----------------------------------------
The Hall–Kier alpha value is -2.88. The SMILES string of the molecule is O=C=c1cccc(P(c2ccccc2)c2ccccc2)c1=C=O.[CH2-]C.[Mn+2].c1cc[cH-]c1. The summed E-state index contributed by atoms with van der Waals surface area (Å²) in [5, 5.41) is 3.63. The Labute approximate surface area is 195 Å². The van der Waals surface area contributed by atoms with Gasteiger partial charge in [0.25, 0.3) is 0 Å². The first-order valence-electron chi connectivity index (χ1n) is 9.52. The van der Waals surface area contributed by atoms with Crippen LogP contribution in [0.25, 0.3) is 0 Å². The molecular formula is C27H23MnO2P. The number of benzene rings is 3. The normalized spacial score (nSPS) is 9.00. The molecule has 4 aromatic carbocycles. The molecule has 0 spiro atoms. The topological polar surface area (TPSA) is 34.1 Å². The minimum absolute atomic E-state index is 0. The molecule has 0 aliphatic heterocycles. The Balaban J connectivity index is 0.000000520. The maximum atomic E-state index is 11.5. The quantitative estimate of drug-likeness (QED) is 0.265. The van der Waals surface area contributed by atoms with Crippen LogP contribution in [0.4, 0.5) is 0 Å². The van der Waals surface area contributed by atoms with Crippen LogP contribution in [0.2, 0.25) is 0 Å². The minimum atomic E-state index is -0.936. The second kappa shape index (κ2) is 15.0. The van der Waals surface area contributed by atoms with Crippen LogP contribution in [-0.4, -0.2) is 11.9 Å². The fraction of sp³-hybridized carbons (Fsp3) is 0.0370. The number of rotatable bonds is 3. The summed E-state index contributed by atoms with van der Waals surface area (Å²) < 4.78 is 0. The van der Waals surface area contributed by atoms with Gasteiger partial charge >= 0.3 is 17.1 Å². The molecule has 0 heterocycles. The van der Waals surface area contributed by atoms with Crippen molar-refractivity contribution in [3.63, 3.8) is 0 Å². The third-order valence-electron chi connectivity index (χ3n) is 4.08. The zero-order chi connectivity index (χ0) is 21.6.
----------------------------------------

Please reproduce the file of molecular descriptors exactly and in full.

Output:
The Hall–Kier alpha value is -2.88. The SMILES string of the molecule is O=C=c1cccc(P(c2ccccc2)c2ccccc2)c1=C=O.[CH2-]C.[Mn+2].c1cc[cH-]c1. The summed E-state index contributed by atoms with van der Waals surface area (Å²) in [5, 5.41) is 3.63. The Labute approximate surface area is 195 Å². The van der Waals surface area contributed by atoms with Gasteiger partial charge in [0.25, 0.3) is 0 Å². The first-order valence-electron chi connectivity index (χ1n) is 9.52. The van der Waals surface area contributed by atoms with Crippen LogP contribution in [0.25, 0.3) is 0 Å². The molecular formula is C27H23MnO2P. The number of benzene rings is 3. The normalized spacial score (nSPS) is 9.00. The molecule has 4 aromatic carbocycles. The molecule has 0 spiro atoms. The topological polar surface area (TPSA) is 34.1 Å². The minimum absolute atomic E-state index is 0. The molecule has 0 aliphatic heterocycles. The Balaban J connectivity index is 0.000000520. The maximum atomic E-state index is 11.5. The quantitative estimate of drug-likeness (QED) is 0.265. The van der Waals surface area contributed by atoms with Crippen LogP contribution in [0.4, 0.5) is 0 Å². The van der Waals surface area contributed by atoms with Crippen LogP contribution in [0.2, 0.25) is 0 Å². The minimum atomic E-state index is -0.936. The second kappa shape index (κ2) is 15.0. The van der Waals surface area contributed by atoms with Crippen LogP contribution in [-0.4, -0.2) is 11.9 Å². The fraction of sp³-hybridized carbons (Fsp3) is 0.0370. The number of rotatable bonds is 3. The summed E-state index contributed by atoms with van der Waals surface area (Å²) < 4.78 is 0. The van der Waals surface area contributed by atoms with Gasteiger partial charge >= 0.3 is 17.1 Å². The molecule has 0 heterocycles. The van der Waals surface area contributed by atoms with Crippen molar-refractivity contribution in [3.63, 3.8) is 0 Å². The third-order valence-electron chi connectivity index (χ3n) is 4.08. The zero-order chi connectivity index (χ0) is 21.6.